Elwell and Piddles enjoying the view at Sand Point

Elwell and Piddles enjoying the view at Sand Point

The beach hike – 3.1 miles – is the hardest part of the hike. There is some hiking on packed or softer sand, but further north you are walking over rocks covered with kelp and barnacles, so you have to be careful. It can certainly be slippery.  Make sure to time this portion with a lower tide or else you’ll be doing a tougher hike through the forest above the tide line.

I love this wild beach!

I love this wild beach!

It was fun to poke around in the tide pools and find shells, and seeing the sea stacks in the distance was amazing. When the wind is blowing in the right direction, you can hear the sea lions on their offshore island perch. I was a little disappointed that I hadn’t brought my binoculars.

I love this wild beach!

I love this wild beach!

There are Native American petroglyphs visible on the rocks as you travel from north to south, but I did the hike in the opposite direction and ending up missing them. Oh well, just a reason to return!

A Bald Eagle feeding on a fish at the Dungeness National Wildlife Refuge

A Bald Eagle feeding on a fish at the Dungeness National Wildlife Refuge

After three miles on the beach, it was time to re-enter the woods on another set of raised boardwalks. These woods are home to lots of animals, including bears and cougars, but I didn’t see any during my midday hike. On the way back on the Cape Alava spur, I passed a boggy meadow, which once was a homesteader’s farm. He pastured sheep and cows in the meadow, but there isn’t much evidence of its history now.

The whole hike took about 5 hours at a leisurely pace, with a couple of stops for snacks and beach combing.  I loved it, and will certainly return!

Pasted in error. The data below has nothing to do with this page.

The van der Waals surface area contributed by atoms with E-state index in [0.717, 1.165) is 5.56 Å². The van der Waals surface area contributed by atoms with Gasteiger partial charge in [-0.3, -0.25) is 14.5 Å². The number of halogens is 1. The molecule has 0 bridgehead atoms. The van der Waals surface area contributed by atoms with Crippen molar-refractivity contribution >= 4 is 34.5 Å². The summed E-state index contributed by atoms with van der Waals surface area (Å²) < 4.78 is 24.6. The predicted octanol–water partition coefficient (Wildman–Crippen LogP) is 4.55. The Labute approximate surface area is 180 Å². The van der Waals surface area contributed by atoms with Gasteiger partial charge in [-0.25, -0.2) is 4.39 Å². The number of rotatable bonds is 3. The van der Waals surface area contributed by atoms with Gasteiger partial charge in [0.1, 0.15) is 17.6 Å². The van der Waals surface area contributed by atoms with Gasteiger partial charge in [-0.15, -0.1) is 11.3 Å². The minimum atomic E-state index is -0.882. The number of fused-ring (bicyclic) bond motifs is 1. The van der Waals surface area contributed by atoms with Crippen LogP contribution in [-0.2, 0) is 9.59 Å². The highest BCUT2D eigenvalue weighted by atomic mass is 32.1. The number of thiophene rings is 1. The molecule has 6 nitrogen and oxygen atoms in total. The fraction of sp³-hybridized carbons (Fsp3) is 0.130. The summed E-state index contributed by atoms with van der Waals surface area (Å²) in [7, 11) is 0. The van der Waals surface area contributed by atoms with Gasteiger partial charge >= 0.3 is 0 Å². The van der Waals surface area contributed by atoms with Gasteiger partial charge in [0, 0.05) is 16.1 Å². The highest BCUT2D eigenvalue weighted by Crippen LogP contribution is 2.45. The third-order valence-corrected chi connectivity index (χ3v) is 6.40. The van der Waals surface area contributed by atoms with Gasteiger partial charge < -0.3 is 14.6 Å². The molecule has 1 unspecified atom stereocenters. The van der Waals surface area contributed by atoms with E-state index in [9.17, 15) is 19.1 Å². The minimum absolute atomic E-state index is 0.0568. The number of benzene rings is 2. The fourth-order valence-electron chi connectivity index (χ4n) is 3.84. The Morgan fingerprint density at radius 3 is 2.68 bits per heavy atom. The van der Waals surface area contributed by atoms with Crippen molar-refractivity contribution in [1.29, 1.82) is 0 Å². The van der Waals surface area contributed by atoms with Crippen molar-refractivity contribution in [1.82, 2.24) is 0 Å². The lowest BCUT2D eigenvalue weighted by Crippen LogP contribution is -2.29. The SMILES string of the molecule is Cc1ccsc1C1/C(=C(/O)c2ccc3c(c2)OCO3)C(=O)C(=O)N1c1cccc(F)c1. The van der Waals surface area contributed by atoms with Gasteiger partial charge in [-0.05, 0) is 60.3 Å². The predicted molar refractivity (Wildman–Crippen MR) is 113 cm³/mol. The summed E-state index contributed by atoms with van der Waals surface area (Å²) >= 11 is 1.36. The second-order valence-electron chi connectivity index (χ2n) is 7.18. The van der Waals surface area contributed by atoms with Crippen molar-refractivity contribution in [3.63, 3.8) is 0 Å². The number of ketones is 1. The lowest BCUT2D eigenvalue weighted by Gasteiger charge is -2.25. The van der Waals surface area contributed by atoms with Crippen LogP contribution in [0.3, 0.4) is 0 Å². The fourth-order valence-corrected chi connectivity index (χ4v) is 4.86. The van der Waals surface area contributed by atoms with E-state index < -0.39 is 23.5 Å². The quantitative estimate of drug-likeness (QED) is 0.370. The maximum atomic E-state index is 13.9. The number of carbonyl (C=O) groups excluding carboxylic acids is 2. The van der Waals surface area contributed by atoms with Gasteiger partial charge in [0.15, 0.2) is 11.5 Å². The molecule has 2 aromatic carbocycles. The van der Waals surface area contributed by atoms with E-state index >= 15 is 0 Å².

Olympic National Park: Hurricane Ridge

After stopping at the main Visitor’s Center at Olympic National Park, Jon and I headed up the mountain for a little hiking at the top of the ridge itself.  The top of Hurricane Ridge is 17 miles south of Port Angeles, but the road has a lot of twists and turns, so it takes about 45 minutes to get from the Visitor’s Center to the top of the ridge.

Hurricane Ridge is named for the strong winds that frequent the area, and snow is common even as late as July.  With the panoramic views of the Olympic Mountains, it is a popular hiking spot in the spring, summer and fall, and there are skiing, snowboarding and snowshoeing opportunities in the winter.  People frequently see wildlife, including deer, elk, bear and a type of marmot that only exists on the Olympic Peninsula.  We were eager to see what everybody raves about!

As we began our drive the weather was cloudy but dry, and we stopped at a few of the scenic viewpoints along the way.  The view on a clear day is supposed to be spectacular, but with the clouds we couldn’t see out that far.  Then, as we were standing there taking some photos, we felt a couple of drops of rain.  Now, we both grew up in the Northwest, so a little rain won’t deter us.  We got back into the car and continued on our way.

Me on our way up to Hurricane Ridge - that smudge above my right shoulder is a raindrop on the camera lens.

Me on our way up to Hurricane Ridge – that smudge above my right shoulder is a raindrop on the camera lens.

Soon, we were almost at the top of the ridge, and the skies opened up into a huge downpour!  We ran from the car into the Visitor’s Center at the top of the ridge, and in a 20 second run we were soaked!  The pictures don’t do it justice, but believe me it was really wet!

You can't tell in this photo, but it was raining really hard.  So much for the view...

You can’t tell in this photo, but it was raining really hard. So much for the view…

The "View" from the Hurricane Ridge Visitor's Center.  Awesome, right?

The “View” from the Hurricane Ridge Visitor’s Center. Awesome, right?

The torrential downpour changed our plan to do some hiking at the top of the ridge, so we had some coffee at the Visitor’s Center, and I got some awesome postcards of the view that I wasn’t going to see for myself…

I love these old style postcards - Hurricane Ridge View of the Mountains

I love these old style postcards – Hurricane Ridge View of the Mountains

There were no eagles flying around in the torrential downpour either!

There were no eagles flying around in the torrential downpour either!

Check out the bears!  We never saw any real ones - they were staying inside!

Check out the bears! We never saw any real ones – they were staying inside!

This is what Hurricane Ridge would look like on a clear day.

This is what Hurricane Ridge would look like on a clear day.

Well, not every day of sightseeing can come off without a hitch…  Sigh… The good news is, we have a reason to come again.  And I spotted a winery on the way out to the park – we stopped by on the way back!